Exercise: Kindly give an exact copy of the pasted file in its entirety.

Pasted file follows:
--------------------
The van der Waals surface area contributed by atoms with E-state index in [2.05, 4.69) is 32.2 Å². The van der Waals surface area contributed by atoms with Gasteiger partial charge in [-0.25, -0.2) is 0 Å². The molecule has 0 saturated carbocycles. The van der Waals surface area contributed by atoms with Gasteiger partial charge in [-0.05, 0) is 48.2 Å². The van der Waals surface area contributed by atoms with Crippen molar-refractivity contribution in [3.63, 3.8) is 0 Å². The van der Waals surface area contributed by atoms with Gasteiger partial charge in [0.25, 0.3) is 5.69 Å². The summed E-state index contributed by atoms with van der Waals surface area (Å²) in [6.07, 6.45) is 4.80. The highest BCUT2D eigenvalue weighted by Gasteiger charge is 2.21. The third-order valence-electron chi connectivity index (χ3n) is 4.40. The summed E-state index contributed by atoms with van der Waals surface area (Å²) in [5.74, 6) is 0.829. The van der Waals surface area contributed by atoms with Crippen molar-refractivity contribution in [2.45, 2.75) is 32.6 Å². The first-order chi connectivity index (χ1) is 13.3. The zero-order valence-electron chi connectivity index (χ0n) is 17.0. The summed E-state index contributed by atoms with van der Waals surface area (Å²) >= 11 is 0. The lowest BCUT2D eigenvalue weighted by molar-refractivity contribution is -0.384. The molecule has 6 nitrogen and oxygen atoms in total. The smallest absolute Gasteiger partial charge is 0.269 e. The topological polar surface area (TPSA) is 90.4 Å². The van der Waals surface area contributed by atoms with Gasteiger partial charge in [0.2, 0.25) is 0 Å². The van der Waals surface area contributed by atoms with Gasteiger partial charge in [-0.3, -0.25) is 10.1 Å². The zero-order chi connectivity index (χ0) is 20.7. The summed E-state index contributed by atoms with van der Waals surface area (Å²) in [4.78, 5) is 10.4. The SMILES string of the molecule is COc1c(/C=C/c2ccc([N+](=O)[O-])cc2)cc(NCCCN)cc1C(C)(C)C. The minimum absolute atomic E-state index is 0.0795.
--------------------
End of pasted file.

The van der Waals surface area contributed by atoms with E-state index in [2.05, 4.69) is 32.2 Å². The van der Waals surface area contributed by atoms with Gasteiger partial charge in [-0.25, -0.2) is 0 Å². The molecule has 0 saturated carbocycles. The van der Waals surface area contributed by atoms with Gasteiger partial charge in [-0.05, 0) is 48.2 Å². The van der Waals surface area contributed by atoms with Crippen molar-refractivity contribution in [3.63, 3.8) is 0 Å². The van der Waals surface area contributed by atoms with Gasteiger partial charge in [0.25, 0.3) is 5.69 Å². The summed E-state index contributed by atoms with van der Waals surface area (Å²) in [6.07, 6.45) is 4.80. The highest BCUT2D eigenvalue weighted by Gasteiger charge is 2.21. The third-order valence-electron chi connectivity index (χ3n) is 4.40. The summed E-state index contributed by atoms with van der Waals surface area (Å²) in [5.74, 6) is 0.829. The van der Waals surface area contributed by atoms with Crippen molar-refractivity contribution in [2.45, 2.75) is 32.6 Å². The first-order chi connectivity index (χ1) is 13.3. The zero-order valence-electron chi connectivity index (χ0n) is 17.0. The summed E-state index contributed by atoms with van der Waals surface area (Å²) >= 11 is 0. The lowest BCUT2D eigenvalue weighted by molar-refractivity contribution is -0.384. The molecule has 6 nitrogen and oxygen atoms in total. The smallest absolute Gasteiger partial charge is 0.269 e. The topological polar surface area (TPSA) is 90.4 Å². The van der Waals surface area contributed by atoms with Gasteiger partial charge in [0.2, 0.25) is 0 Å². The van der Waals surface area contributed by atoms with Gasteiger partial charge in [-0.3, -0.25) is 10.1 Å². The zero-order chi connectivity index (χ0) is 20.7. The summed E-state index contributed by atoms with van der Waals surface area (Å²) in [4.78, 5) is 10.4. The SMILES string of the molecule is COc1c(/C=C/c2ccc([N+](=O)[O-])cc2)cc(NCCCN)cc1C(C)(C)C. The minimum absolute atomic E-state index is 0.0795.